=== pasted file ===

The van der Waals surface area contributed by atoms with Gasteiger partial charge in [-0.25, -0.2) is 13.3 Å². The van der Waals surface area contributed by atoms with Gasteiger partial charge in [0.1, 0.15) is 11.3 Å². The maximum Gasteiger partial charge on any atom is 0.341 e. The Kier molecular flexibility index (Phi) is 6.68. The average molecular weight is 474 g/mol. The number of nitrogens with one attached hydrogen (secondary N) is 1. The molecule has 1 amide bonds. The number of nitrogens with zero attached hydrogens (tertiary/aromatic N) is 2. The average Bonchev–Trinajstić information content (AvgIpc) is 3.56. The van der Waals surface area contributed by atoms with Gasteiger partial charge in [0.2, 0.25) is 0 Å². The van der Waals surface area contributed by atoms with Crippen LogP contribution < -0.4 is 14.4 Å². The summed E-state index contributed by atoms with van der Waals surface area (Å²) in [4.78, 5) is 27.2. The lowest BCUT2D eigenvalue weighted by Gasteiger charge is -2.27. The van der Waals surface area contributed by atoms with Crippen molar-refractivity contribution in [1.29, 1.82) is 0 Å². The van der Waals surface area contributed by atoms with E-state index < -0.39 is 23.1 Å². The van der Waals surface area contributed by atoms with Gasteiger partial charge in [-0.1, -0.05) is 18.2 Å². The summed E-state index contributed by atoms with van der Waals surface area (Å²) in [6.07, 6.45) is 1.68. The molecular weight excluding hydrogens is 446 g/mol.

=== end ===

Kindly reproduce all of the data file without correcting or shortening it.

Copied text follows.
The van der Waals surface area contributed by atoms with Gasteiger partial charge in [-0.25, -0.2) is 13.3 Å². The van der Waals surface area contributed by atoms with Gasteiger partial charge in [0.1, 0.15) is 11.3 Å². The maximum Gasteiger partial charge on any atom is 0.341 e. The Kier molecular flexibility index (Phi) is 6.68. The average molecular weight is 474 g/mol. The number of nitrogens with one attached hydrogen (secondary N) is 1. The molecule has 1 amide bonds. The number of nitrogens with zero attached hydrogens (tertiary/aromatic N) is 2. The average Bonchev–Trinajstić information content (AvgIpc) is 3.56. The van der Waals surface area contributed by atoms with Gasteiger partial charge in [0.2, 0.25) is 0 Å². The van der Waals surface area contributed by atoms with Crippen LogP contribution < -0.4 is 14.4 Å². The summed E-state index contributed by atoms with van der Waals surface area (Å²) in [4.78, 5) is 27.2. The lowest BCUT2D eigenvalue weighted by Gasteiger charge is -2.27. The van der Waals surface area contributed by atoms with Crippen molar-refractivity contribution in [1.29, 1.82) is 0 Å². The van der Waals surface area contributed by atoms with E-state index < -0.39 is 23.1 Å². The van der Waals surface area contributed by atoms with Gasteiger partial charge in [-0.1, -0.05) is 18.2 Å². The summed E-state index contributed by atoms with van der Waals surface area (Å²) in [6.07, 6.45) is 1.68. The molecular weight excluding hydrogens is 446 g/mol.